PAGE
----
Lexus combines an appreciation for gadgetry and Japanese craftsmanship in the LS 500h
The cabin is remarkably quiet, bar the gentle hum of the air-con. The electric-hybrid engine powering this latest Lexus LS 500h is also smooth, and so we drive gently and in silence as the world around us echoes with construction work. We are in Oman heading towards Muscat where some major road expansion plans appear to be in order. And what could have been a gruelling nine-hour drive through the Al Hajar mountain range and vast empty lands, dotted with the odd truck and lonely camel, has been particularly gentle.
This is the fifth creation in the Lexus LS executive limousine family. It is the marque’s pinnacle car, and a hugely important model for the company. Though competition here is high, with Mercedes, Audi and BMW dominating the market with the S-Class, A8 and 7 Series respectively. Lexus is positioned here as the seductive alternative.
Design, therefore, is firmly concerned with eschewing perceived conventions for premium cars. Chief designer Koichi Suga says the key was to move away from the typical three-box design to a coupé-style silhouette. He offers this in explanation, ‘our goal was to create a car that is longer, lower and wider with a more powerful presence,’ which was achieved through the latest Lexus Global Architecture of Luxury (GA-L) platform that allows for such dynamic proportions. ‘Our sketches were drawn with an emphasis on a flowing silhouette and large tires,’ these being 20-inch alloys replete with noise-reduction technology.
The origami-style fabric pleated interior changes appearance with the ambiant cabin lighting
The LS looks quite edgy due to these sporty proportions, as well as the bold and expressive spindle front grille design here flanked by compact, narrow, slit-shaped triple-LED headlights – a design subtly echoed at the rear. The six window profiles have flush surfaces and a slim panoramic glass roof opens externally to flood our car with a great deal of natural light.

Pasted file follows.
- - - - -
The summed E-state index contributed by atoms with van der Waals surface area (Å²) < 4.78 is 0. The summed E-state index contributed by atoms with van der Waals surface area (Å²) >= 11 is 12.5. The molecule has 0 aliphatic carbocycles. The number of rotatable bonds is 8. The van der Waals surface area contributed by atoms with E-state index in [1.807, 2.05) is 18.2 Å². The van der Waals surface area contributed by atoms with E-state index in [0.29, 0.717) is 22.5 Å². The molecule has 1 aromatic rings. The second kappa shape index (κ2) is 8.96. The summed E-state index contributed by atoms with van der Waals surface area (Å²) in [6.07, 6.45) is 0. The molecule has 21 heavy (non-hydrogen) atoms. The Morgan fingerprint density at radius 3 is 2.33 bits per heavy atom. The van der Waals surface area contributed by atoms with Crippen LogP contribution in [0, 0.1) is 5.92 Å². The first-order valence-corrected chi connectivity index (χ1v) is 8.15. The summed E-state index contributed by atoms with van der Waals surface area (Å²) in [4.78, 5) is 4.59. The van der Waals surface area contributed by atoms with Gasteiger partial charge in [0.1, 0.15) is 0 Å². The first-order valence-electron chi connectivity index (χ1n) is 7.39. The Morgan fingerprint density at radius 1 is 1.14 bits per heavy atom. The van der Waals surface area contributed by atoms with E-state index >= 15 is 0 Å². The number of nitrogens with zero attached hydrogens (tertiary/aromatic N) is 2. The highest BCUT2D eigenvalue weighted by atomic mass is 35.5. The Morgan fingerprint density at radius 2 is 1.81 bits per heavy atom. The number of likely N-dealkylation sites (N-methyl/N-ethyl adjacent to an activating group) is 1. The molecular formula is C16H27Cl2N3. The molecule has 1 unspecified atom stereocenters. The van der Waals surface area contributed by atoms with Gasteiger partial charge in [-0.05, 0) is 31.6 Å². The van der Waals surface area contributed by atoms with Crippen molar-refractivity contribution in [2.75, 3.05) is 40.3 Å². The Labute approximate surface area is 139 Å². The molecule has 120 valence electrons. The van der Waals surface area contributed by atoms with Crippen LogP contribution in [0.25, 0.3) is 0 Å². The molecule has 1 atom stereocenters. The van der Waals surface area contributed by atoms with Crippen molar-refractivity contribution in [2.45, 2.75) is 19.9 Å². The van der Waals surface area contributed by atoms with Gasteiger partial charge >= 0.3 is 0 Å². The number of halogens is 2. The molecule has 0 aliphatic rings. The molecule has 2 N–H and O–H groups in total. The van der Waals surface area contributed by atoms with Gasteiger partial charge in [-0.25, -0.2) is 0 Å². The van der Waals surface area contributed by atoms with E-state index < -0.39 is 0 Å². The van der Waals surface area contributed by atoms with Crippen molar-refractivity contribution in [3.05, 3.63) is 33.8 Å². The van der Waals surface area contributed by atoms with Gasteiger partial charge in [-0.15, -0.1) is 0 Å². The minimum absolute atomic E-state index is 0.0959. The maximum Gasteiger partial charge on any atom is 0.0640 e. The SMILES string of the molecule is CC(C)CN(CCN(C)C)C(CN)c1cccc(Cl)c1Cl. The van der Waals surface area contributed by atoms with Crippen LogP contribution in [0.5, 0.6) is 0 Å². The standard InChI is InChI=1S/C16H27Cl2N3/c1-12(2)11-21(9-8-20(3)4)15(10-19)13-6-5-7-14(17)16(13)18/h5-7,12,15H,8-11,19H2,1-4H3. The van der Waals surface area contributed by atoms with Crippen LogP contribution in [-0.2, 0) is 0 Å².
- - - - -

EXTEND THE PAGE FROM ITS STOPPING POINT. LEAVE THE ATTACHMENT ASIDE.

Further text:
Lexus sees itself as the pioneer of a new visual vocabulary that expresses modern Japan’s advancements and obsession with gadgetry as well as honouring the intricate craftsmanship of old Japan. So, the LS interior is almost a gallery for the marque’s artisan skills.
For instance, it took four years to perfect ‘hand pleat’, the origami-style fabric pleating technique that can be specified for the door panels and on higher-spec models. It requires individual sheets of fabric to be folded so that the finished three-dimensional panel changes appearance from day to night and with ambiance cabin lighting. The process can only be carried out by the expert Lexus Takumi craftspeople who have over 25-years’ experience.
The hand pleat feature appeared in the car we were driven in the previous night. The LS is a car that will typically be chauffeured in certain parts of the world, like here in the Middle East, and so we needed to experience it as rear passengers too. This Premier trim model also comes with an ornamental glasswork panel based on the ancient Japanese ‘kiriko’ glass-making technique which plays with and reflects light. Finally, the ‘art wood’ finishes use a precise technique of working with timber veneers to imagine new patterns. One option works with laser technology to cut through the veneer to expose a sub-layer of metal so the pattern resembles the way the Lexus L-motif is embedded in the signature Lexus spindle grille design.